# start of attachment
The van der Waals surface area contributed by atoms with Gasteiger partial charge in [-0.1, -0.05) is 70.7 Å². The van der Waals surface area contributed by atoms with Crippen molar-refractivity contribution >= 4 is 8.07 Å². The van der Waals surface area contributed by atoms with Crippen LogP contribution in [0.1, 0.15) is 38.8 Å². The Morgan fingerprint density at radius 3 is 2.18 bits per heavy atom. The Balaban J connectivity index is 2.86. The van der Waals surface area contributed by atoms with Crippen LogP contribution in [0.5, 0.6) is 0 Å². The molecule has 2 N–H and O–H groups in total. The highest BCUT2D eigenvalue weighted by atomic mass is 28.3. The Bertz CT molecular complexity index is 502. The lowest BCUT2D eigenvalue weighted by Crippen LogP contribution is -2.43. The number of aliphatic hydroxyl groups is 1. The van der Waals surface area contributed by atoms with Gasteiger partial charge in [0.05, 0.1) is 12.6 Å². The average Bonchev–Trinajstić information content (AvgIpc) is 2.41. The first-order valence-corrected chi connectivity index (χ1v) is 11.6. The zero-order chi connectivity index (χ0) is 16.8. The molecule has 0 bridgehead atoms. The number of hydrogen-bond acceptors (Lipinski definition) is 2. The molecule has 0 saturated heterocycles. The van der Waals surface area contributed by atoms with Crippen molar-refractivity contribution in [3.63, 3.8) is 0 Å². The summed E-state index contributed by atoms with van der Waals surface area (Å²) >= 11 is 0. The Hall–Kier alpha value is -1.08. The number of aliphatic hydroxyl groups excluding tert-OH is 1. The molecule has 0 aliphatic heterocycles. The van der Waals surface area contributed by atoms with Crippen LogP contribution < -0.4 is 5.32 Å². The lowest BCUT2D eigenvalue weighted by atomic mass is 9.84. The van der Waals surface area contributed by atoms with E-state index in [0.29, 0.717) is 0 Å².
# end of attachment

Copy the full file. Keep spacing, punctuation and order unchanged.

The van der Waals surface area contributed by atoms with Gasteiger partial charge in [-0.1, -0.05) is 70.7 Å². The van der Waals surface area contributed by atoms with Crippen molar-refractivity contribution >= 4 is 8.07 Å². The van der Waals surface area contributed by atoms with Crippen LogP contribution in [0.1, 0.15) is 38.8 Å². The Morgan fingerprint density at radius 3 is 2.18 bits per heavy atom. The Balaban J connectivity index is 2.86. The van der Waals surface area contributed by atoms with Crippen LogP contribution in [0.5, 0.6) is 0 Å². The molecule has 2 N–H and O–H groups in total. The highest BCUT2D eigenvalue weighted by atomic mass is 28.3. The Bertz CT molecular complexity index is 502. The lowest BCUT2D eigenvalue weighted by Crippen LogP contribution is -2.43. The number of aliphatic hydroxyl groups is 1. The van der Waals surface area contributed by atoms with Gasteiger partial charge in [0.05, 0.1) is 12.6 Å². The average Bonchev–Trinajstić information content (AvgIpc) is 2.41. The first-order valence-corrected chi connectivity index (χ1v) is 11.6. The zero-order chi connectivity index (χ0) is 16.8. The molecule has 0 bridgehead atoms. The number of hydrogen-bond acceptors (Lipinski definition) is 2. The molecule has 0 saturated heterocycles. The van der Waals surface area contributed by atoms with Crippen molar-refractivity contribution in [3.63, 3.8) is 0 Å². The summed E-state index contributed by atoms with van der Waals surface area (Å²) >= 11 is 0. The Hall–Kier alpha value is -1.08. The number of aliphatic hydroxyl groups excluding tert-OH is 1. The molecule has 0 aliphatic heterocycles. The van der Waals surface area contributed by atoms with Crippen LogP contribution < -0.4 is 5.32 Å². The lowest BCUT2D eigenvalue weighted by atomic mass is 9.84. The van der Waals surface area contributed by atoms with E-state index in [0.29, 0.717) is 0 Å².